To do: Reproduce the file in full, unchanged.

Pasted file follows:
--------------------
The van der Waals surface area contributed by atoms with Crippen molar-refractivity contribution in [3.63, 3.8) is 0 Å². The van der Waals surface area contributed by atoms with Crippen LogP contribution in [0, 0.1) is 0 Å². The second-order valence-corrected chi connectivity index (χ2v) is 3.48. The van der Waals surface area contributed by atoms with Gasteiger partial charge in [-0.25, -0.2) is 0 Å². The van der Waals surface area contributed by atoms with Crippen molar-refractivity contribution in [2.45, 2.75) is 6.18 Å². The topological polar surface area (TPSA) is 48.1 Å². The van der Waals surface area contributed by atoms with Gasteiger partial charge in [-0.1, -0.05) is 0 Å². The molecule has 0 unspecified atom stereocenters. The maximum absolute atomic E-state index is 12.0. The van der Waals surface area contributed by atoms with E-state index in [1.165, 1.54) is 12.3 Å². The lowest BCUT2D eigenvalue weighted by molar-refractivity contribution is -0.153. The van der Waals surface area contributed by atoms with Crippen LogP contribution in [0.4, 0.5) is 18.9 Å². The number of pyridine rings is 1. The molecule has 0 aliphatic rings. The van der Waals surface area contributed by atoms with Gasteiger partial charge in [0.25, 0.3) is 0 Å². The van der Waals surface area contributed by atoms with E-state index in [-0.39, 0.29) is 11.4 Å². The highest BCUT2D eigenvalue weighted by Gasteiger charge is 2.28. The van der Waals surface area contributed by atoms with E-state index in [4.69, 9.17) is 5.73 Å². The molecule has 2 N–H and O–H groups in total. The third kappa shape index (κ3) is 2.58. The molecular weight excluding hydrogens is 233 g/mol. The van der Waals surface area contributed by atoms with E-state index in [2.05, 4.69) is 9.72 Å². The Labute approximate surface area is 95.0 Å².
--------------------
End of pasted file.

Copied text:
The van der Waals surface area contributed by atoms with Crippen molar-refractivity contribution in [3.63, 3.8) is 0 Å². The van der Waals surface area contributed by atoms with Crippen LogP contribution in [0, 0.1) is 0 Å². The second-order valence-corrected chi connectivity index (χ2v) is 3.48. The van der Waals surface area contributed by atoms with Gasteiger partial charge in [-0.25, -0.2) is 0 Å². The van der Waals surface area contributed by atoms with Crippen molar-refractivity contribution in [2.45, 2.75) is 6.18 Å². The topological polar surface area (TPSA) is 48.1 Å². The van der Waals surface area contributed by atoms with Gasteiger partial charge in [-0.1, -0.05) is 0 Å². The molecule has 0 unspecified atom stereocenters. The maximum absolute atomic E-state index is 12.0. The van der Waals surface area contributed by atoms with E-state index in [1.165, 1.54) is 12.3 Å². The lowest BCUT2D eigenvalue weighted by molar-refractivity contribution is -0.153. The van der Waals surface area contributed by atoms with Crippen LogP contribution in [0.4, 0.5) is 18.9 Å². The number of pyridine rings is 1. The molecule has 0 aliphatic rings. The van der Waals surface area contributed by atoms with Gasteiger partial charge in [0.25, 0.3) is 0 Å². The van der Waals surface area contributed by atoms with E-state index in [-0.39, 0.29) is 11.4 Å². The highest BCUT2D eigenvalue weighted by Gasteiger charge is 2.28. The van der Waals surface area contributed by atoms with E-state index in [4.69, 9.17) is 5.73 Å². The molecule has 2 N–H and O–H groups in total. The third kappa shape index (κ3) is 2.58. The molecular weight excluding hydrogens is 233 g/mol. The van der Waals surface area contributed by atoms with E-state index in [2.05, 4.69) is 9.72 Å². The Labute approximate surface area is 95.0 Å².